An Overview / Origins

 

An Overview

Mnemodynamic Therapy (though not always called this) has been in the field now for over twenty years. It deserves recognition and further promotion throughout the field of Mental Health. If you are a qualified, insured Mnemodynamic practitioner, feel free to join us as we promote this wonderful method of healing. If you wish to become qualified, feel free to contact us.

Mnemodynamic © Register Mission statement

To foster the processes and mechanism so that practitioners trained in Mnemodyanamic methods are available to serve in every school & Health Centre in the UK.

Underpinning

The father of Psychoanalysis, Sigmund Freud, made the following statement. It is relevant to the Mnemodynamic process:

“In the end, if the situation of repression can be successfully reproduced in his memory, his compliance will be brilliantly rewarded. The whole difference between his age then and now works in his favour; and the thing from which his childish ego fled in terror will often seem to his adult and strengthened ego no more than child’s play.”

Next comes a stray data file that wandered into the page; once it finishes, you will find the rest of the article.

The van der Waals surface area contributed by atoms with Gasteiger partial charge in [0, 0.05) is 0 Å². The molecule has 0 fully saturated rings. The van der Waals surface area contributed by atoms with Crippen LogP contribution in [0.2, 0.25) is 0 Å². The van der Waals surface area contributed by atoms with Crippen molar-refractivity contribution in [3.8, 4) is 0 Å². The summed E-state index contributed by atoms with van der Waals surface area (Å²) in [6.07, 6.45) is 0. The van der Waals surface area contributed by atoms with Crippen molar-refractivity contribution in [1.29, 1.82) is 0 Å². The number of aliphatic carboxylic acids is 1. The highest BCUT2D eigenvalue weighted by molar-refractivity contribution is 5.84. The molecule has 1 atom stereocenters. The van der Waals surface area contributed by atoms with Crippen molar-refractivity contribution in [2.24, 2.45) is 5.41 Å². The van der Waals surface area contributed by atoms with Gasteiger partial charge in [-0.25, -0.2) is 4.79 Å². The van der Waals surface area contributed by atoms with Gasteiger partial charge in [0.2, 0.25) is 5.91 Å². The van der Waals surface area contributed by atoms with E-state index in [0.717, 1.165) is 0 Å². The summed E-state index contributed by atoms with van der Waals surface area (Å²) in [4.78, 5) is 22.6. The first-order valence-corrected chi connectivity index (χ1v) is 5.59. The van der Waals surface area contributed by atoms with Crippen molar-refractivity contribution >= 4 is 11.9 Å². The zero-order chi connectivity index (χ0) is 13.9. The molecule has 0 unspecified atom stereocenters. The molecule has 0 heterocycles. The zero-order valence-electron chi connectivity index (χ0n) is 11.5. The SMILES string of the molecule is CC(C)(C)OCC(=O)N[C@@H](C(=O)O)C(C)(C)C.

(Sigmund Freud, ‘The Question of Lay Analysis’, 1926)

Freud also said:

“…. we are of opinion that the psychical trauma or the memory of it acts as a kind of foreign body constituting an effective agent in the present even long after it first penetrated …

“The discovery that we made, at first to our own great surprise, was that when we had succeeded in bringing the exciting event to clear recollection and had also succeeded in arousing with it the accompanying affect, and when the patient had related the occurrence in as detailed a manner as possible and had expressed his feeling in regard to it in words, the various hysterical symptoms disappeared at once, never to return. Recollection without affect is nearly always quite ineffective; the original psychical process must be repeated as vividly as possible, brought into statum nascondi and then ‘talked out’. In the case of excitation phenomena … the symptoms appear again during this repetition in full intensity and then disappear for ever….”

(Freud S. and Breuer J. “On the Psychical Mechanism of Hysterical Phenomena” (1893) from Sigmund Freud, ‘Collected Papers’, Vol 1. (1924), Hogarth Press, London (first published in the Neurologisches Zentralblatt, 1893, nos 1&2. [Translated by John Rickmann] )